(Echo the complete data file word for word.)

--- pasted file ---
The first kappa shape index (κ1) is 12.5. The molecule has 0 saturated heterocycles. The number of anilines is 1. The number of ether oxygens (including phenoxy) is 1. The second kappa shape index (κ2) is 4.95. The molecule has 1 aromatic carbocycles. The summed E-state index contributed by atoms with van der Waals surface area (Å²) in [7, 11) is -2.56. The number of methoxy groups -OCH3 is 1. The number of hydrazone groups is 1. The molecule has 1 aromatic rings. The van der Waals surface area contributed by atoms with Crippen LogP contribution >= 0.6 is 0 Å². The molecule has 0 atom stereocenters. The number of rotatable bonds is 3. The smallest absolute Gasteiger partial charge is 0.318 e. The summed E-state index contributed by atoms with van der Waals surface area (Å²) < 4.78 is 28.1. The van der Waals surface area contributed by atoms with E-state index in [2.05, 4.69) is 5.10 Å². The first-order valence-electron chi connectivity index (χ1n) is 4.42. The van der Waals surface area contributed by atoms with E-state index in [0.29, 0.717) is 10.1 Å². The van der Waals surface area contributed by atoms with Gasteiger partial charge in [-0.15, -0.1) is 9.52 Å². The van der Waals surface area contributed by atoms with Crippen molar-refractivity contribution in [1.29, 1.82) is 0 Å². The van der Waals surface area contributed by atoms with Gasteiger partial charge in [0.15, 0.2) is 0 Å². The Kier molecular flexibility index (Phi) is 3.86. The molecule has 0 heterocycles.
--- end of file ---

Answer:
The first kappa shape index (κ1) is 12.5. The molecule has 0 saturated heterocycles. The number of anilines is 1. The number of ether oxygens (including phenoxy) is 1. The second kappa shape index (κ2) is 4.95. The molecule has 1 aromatic carbocycles. The summed E-state index contributed by atoms with van der Waals surface area (Å²) in [7, 11) is -2.56. The number of methoxy groups -OCH3 is 1. The number of hydrazone groups is 1. The molecule has 1 aromatic rings. The van der Waals surface area contributed by atoms with Crippen LogP contribution >= 0.6 is 0 Å². The molecule has 0 atom stereocenters. The number of rotatable bonds is 3. The smallest absolute Gasteiger partial charge is 0.318 e. The summed E-state index contributed by atoms with van der Waals surface area (Å²) < 4.78 is 28.1. The van der Waals surface area contributed by atoms with E-state index in [2.05, 4.69) is 5.10 Å². The first-order valence-electron chi connectivity index (χ1n) is 4.42. The van der Waals surface area contributed by atoms with E-state index in [0.29, 0.717) is 10.1 Å². The van der Waals surface area contributed by atoms with Gasteiger partial charge in [-0.15, -0.1) is 9.52 Å². The van der Waals surface area contributed by atoms with Crippen molar-refractivity contribution in [1.29, 1.82) is 0 Å². The van der Waals surface area contributed by atoms with Gasteiger partial charge in [0.15, 0.2) is 0 Å². The Kier molecular flexibility index (Phi) is 3.86. The molecule has 0 heterocycles.